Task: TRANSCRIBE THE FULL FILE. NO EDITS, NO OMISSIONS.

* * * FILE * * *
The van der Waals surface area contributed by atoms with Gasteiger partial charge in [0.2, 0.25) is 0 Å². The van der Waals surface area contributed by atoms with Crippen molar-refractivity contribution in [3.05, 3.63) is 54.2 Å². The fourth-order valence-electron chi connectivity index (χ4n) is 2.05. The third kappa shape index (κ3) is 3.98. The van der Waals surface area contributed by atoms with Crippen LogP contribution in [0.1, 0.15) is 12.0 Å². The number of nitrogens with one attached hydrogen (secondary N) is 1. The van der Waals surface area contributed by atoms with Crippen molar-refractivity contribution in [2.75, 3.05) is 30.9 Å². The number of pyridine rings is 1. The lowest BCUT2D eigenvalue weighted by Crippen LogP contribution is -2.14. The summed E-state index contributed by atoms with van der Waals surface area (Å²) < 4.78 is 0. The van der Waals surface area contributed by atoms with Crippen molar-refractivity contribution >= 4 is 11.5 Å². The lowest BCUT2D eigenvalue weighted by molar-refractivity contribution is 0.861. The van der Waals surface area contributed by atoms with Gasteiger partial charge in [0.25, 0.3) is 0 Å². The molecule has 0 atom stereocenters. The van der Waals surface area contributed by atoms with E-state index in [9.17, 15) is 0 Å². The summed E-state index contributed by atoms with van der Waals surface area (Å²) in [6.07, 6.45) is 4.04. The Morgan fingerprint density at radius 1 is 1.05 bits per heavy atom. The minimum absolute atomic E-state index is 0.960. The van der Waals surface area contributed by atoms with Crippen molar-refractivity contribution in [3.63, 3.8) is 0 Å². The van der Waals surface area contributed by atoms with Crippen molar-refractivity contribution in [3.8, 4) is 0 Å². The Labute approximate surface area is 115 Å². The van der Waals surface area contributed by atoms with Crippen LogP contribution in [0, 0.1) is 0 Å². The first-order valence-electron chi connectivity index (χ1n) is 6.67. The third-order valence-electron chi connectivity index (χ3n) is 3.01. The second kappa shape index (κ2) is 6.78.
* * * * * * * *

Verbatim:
The van der Waals surface area contributed by atoms with Gasteiger partial charge in [0.2, 0.25) is 0 Å². The van der Waals surface area contributed by atoms with Crippen molar-refractivity contribution in [3.05, 3.63) is 54.2 Å². The fourth-order valence-electron chi connectivity index (χ4n) is 2.05. The third kappa shape index (κ3) is 3.98. The van der Waals surface area contributed by atoms with Crippen LogP contribution in [0.1, 0.15) is 12.0 Å². The number of nitrogens with one attached hydrogen (secondary N) is 1. The van der Waals surface area contributed by atoms with Crippen molar-refractivity contribution in [2.75, 3.05) is 30.9 Å². The number of pyridine rings is 1. The lowest BCUT2D eigenvalue weighted by Crippen LogP contribution is -2.14. The summed E-state index contributed by atoms with van der Waals surface area (Å²) < 4.78 is 0. The van der Waals surface area contributed by atoms with Crippen molar-refractivity contribution >= 4 is 11.5 Å². The lowest BCUT2D eigenvalue weighted by molar-refractivity contribution is 0.861. The van der Waals surface area contributed by atoms with Gasteiger partial charge in [0.25, 0.3) is 0 Å². The molecule has 0 atom stereocenters. The van der Waals surface area contributed by atoms with E-state index in [9.17, 15) is 0 Å². The summed E-state index contributed by atoms with van der Waals surface area (Å²) in [6.07, 6.45) is 4.04. The Morgan fingerprint density at radius 1 is 1.05 bits per heavy atom. The minimum absolute atomic E-state index is 0.960. The van der Waals surface area contributed by atoms with Crippen molar-refractivity contribution in [3.63, 3.8) is 0 Å². The van der Waals surface area contributed by atoms with Crippen molar-refractivity contribution in [3.8, 4) is 0 Å². The Labute approximate surface area is 115 Å². The van der Waals surface area contributed by atoms with Crippen LogP contribution in [0, 0.1) is 0 Å². The first-order valence-electron chi connectivity index (χ1n) is 6.67. The third-order valence-electron chi connectivity index (χ3n) is 3.01. The second kappa shape index (κ2) is 6.78.